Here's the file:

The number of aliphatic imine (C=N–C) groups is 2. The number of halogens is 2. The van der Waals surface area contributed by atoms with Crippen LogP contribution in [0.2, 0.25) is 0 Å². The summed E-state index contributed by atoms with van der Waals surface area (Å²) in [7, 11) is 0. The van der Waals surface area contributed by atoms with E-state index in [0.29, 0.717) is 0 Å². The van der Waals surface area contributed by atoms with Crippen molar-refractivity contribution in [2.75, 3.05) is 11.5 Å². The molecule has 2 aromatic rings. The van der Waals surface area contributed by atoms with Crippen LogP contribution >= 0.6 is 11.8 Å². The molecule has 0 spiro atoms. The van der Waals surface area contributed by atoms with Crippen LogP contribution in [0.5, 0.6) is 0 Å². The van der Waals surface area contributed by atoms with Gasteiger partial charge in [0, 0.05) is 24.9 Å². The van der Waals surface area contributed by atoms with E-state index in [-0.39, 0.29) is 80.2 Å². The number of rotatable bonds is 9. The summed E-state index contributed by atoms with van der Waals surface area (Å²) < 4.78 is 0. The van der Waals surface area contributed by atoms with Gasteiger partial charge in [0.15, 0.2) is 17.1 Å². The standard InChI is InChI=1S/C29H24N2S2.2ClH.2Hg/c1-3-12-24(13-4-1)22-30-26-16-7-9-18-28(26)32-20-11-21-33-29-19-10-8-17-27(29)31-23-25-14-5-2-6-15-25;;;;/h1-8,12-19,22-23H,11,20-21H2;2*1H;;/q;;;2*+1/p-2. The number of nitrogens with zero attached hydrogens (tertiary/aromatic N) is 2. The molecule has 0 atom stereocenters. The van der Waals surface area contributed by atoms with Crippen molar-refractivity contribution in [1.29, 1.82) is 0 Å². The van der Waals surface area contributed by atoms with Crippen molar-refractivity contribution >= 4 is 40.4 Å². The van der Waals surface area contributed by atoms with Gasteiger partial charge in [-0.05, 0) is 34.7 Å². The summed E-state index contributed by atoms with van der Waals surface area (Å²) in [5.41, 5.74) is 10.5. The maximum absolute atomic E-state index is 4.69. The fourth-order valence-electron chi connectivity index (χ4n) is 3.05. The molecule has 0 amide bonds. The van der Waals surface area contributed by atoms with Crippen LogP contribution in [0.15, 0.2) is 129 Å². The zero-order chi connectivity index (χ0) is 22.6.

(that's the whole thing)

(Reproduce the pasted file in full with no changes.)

The number of aliphatic imine (C=N–C) groups is 2. The number of halogens is 2. The van der Waals surface area contributed by atoms with Crippen LogP contribution in [0.2, 0.25) is 0 Å². The summed E-state index contributed by atoms with van der Waals surface area (Å²) in [7, 11) is 0. The van der Waals surface area contributed by atoms with E-state index in [0.29, 0.717) is 0 Å². The van der Waals surface area contributed by atoms with Crippen molar-refractivity contribution in [2.75, 3.05) is 11.5 Å². The molecule has 2 aromatic rings. The van der Waals surface area contributed by atoms with Crippen LogP contribution >= 0.6 is 11.8 Å². The molecule has 0 spiro atoms. The van der Waals surface area contributed by atoms with Crippen LogP contribution in [0.5, 0.6) is 0 Å². The van der Waals surface area contributed by atoms with Gasteiger partial charge in [0, 0.05) is 24.9 Å². The van der Waals surface area contributed by atoms with E-state index in [-0.39, 0.29) is 80.2 Å². The number of rotatable bonds is 9. The summed E-state index contributed by atoms with van der Waals surface area (Å²) < 4.78 is 0. The van der Waals surface area contributed by atoms with Gasteiger partial charge in [0.15, 0.2) is 17.1 Å². The standard InChI is InChI=1S/C29H24N2S2.2ClH.2Hg/c1-3-12-24(13-4-1)22-30-26-16-7-9-18-28(26)32-20-11-21-33-29-19-10-8-17-27(29)31-23-25-14-5-2-6-15-25;;;;/h1-8,12-19,22-23H,11,20-21H2;2*1H;;/q;;;2*+1/p-2. The number of nitrogens with zero attached hydrogens (tertiary/aromatic N) is 2. The molecule has 0 atom stereocenters. The van der Waals surface area contributed by atoms with Crippen molar-refractivity contribution in [1.29, 1.82) is 0 Å². The van der Waals surface area contributed by atoms with Crippen molar-refractivity contribution >= 4 is 40.4 Å². The van der Waals surface area contributed by atoms with Gasteiger partial charge in [-0.05, 0) is 34.7 Å². The summed E-state index contributed by atoms with van der Waals surface area (Å²) in [5.41, 5.74) is 10.5. The maximum absolute atomic E-state index is 4.69. The fourth-order valence-electron chi connectivity index (χ4n) is 3.05. The molecule has 0 amide bonds. The van der Waals surface area contributed by atoms with Crippen LogP contribution in [0.15, 0.2) is 129 Å². The zero-order chi connectivity index (χ0) is 22.6.